Choosing chocolate for baking: Cocoa powder and chocolate bars are both made from cacao beans, but the cocoa solids in bars are mixed with sugar and cocoa butter so the flavour is less intense. Powder gives a stronger flavour but isn't sweetened, so is only usually used in bakes that already include sugar. Dark chocolate has a higher percentage of cocoa mass and less cocoa butter than milk and white chocolate, which makes it more difficult to scorch or seize. However, milk and white varieties can still be baked and melted – just melt and cool them slowly or watch out for high temperatures when baking.
What is blooming?: A ‘bloom’ is a white powdery coating or grey streaking that forms on the surface of chocolate. This can occur if the chocolate gets damp and the sugar crystallises, or if it gets too warm and the cocoa butter separates. It’s still very edible, just not as attractive to look at! To keep it at its best, follow our top tips on storing chocolate, below.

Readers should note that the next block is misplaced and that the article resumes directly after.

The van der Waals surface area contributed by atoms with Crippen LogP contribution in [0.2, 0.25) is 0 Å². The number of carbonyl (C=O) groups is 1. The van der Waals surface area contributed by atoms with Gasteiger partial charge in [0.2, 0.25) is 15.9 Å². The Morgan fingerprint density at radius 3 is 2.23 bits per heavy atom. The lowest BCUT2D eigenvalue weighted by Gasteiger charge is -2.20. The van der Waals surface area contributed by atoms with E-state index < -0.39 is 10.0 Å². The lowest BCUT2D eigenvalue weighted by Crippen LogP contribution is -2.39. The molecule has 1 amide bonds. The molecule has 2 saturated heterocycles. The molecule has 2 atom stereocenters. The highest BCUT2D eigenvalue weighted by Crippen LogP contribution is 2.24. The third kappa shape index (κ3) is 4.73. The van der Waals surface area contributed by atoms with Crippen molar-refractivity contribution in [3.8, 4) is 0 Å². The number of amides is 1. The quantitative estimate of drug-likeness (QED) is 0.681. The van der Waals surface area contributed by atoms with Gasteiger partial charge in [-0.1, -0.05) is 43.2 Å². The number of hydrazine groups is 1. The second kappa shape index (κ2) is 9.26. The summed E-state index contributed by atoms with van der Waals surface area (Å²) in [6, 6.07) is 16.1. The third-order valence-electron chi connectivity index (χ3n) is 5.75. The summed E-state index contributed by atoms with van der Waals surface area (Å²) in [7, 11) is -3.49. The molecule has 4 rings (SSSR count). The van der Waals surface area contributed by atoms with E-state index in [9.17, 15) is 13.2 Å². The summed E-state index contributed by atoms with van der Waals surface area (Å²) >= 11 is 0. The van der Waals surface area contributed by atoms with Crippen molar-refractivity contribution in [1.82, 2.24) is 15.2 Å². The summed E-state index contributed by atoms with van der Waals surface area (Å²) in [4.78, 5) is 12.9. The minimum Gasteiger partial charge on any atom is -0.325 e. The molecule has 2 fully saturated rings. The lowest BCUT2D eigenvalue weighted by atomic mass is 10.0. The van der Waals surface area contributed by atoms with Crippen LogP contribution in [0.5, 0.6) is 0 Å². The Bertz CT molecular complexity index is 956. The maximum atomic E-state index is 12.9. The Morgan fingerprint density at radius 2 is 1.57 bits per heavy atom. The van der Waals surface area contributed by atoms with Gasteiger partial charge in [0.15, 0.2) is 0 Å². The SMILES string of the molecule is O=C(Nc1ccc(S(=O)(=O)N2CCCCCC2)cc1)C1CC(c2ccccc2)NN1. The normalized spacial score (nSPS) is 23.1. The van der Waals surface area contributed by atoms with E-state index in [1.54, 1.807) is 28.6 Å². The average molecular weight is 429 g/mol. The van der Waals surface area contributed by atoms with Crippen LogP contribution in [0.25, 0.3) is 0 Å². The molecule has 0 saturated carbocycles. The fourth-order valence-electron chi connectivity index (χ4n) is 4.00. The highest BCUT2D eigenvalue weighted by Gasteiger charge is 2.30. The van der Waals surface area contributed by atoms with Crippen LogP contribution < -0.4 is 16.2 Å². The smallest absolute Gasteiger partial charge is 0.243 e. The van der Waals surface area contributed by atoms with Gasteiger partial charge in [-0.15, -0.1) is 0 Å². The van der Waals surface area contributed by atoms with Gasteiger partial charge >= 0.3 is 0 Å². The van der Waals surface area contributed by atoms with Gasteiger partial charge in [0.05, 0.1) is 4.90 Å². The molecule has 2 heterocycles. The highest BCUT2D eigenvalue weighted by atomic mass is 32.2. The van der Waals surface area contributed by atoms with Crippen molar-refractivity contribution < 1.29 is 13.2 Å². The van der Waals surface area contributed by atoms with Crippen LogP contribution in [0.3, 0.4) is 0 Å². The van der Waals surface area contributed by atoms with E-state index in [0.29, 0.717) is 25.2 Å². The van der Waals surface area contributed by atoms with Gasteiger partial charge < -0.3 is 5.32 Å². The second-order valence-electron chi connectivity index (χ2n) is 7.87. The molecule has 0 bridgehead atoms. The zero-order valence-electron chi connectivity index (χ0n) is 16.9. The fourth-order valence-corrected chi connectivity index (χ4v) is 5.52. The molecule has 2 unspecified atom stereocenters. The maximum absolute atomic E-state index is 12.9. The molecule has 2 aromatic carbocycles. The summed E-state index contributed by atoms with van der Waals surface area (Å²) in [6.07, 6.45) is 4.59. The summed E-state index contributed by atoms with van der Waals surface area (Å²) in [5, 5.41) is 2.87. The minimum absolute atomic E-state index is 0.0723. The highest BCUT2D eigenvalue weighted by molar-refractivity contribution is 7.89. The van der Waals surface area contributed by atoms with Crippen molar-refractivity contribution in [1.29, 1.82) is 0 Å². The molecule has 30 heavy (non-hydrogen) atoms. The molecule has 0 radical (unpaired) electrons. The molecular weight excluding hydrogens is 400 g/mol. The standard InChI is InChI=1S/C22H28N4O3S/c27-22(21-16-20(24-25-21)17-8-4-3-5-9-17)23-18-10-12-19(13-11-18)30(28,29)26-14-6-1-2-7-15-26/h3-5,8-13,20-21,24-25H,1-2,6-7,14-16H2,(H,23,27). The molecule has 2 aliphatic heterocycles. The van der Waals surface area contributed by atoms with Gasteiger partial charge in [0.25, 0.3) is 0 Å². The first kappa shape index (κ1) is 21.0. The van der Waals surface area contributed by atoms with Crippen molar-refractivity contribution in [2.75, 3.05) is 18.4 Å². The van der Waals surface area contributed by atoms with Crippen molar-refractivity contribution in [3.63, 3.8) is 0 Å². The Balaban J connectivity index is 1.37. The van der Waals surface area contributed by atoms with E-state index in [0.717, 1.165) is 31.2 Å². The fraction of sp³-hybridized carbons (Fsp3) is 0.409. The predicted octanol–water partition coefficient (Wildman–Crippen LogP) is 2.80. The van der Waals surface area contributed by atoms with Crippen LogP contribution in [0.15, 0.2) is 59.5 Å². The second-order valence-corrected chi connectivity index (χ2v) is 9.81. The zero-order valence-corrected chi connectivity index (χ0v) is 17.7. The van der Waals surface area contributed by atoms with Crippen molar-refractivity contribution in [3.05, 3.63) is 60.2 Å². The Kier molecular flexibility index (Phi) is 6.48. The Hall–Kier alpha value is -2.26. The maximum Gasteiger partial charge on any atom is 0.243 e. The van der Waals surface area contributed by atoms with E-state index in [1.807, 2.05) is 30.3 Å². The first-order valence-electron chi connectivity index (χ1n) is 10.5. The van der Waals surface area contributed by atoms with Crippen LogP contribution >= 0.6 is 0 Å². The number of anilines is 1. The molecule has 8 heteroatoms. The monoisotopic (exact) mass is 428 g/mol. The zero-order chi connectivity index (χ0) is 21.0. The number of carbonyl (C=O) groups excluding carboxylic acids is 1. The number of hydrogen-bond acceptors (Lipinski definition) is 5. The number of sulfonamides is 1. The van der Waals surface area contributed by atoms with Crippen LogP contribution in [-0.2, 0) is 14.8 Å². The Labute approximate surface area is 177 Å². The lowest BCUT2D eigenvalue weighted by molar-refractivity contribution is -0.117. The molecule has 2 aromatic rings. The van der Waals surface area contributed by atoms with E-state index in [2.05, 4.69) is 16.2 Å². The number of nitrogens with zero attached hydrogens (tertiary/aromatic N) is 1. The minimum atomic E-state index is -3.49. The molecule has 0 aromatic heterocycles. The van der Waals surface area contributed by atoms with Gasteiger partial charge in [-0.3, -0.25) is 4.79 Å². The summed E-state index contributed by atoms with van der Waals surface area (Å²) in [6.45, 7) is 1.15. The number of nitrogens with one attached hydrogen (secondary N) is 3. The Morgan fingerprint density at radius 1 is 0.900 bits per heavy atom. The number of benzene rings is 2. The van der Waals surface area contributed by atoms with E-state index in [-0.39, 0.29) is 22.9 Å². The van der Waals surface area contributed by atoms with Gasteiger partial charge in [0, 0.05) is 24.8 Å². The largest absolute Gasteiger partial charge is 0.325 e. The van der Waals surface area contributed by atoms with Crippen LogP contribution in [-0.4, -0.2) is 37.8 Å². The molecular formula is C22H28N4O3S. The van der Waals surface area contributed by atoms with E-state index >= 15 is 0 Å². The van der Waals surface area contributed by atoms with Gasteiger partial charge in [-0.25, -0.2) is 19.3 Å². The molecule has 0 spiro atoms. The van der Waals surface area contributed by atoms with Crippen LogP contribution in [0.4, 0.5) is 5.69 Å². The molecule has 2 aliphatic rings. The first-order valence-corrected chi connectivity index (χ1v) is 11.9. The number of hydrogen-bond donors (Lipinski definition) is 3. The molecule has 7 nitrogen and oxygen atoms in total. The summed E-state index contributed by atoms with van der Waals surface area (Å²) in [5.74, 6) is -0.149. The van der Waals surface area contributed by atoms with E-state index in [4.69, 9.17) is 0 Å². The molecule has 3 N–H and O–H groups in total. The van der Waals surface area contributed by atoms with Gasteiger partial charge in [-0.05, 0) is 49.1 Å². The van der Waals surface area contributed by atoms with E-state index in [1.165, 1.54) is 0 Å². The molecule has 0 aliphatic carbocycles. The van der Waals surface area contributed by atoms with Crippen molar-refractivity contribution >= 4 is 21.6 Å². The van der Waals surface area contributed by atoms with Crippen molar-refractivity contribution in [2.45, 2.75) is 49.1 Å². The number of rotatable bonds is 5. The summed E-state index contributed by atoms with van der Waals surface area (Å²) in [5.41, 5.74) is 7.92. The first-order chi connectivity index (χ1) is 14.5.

How to store: Chocolate tastes better and is less likely to bloom at room temperature, so store it in a cool, dry place, away from direct sunlight. Once opened, keep in an airtight container to prevent it picking up other odours.
When you should refrigerate chocolate: Although they may lose a little of their glossy shine, delicate decorations (such as chocolate curls or piped designs) will likely need to be kept chilled to hold their shapes unless the room is very cool. Store in a sealed container so they are protected as much as possible. In other cases when chocolate is mixed with fresh cream or dairy products, as in making ganache or truffles, then this will also need to be kept in the fridge to stop the dairy from spoiling or splitting.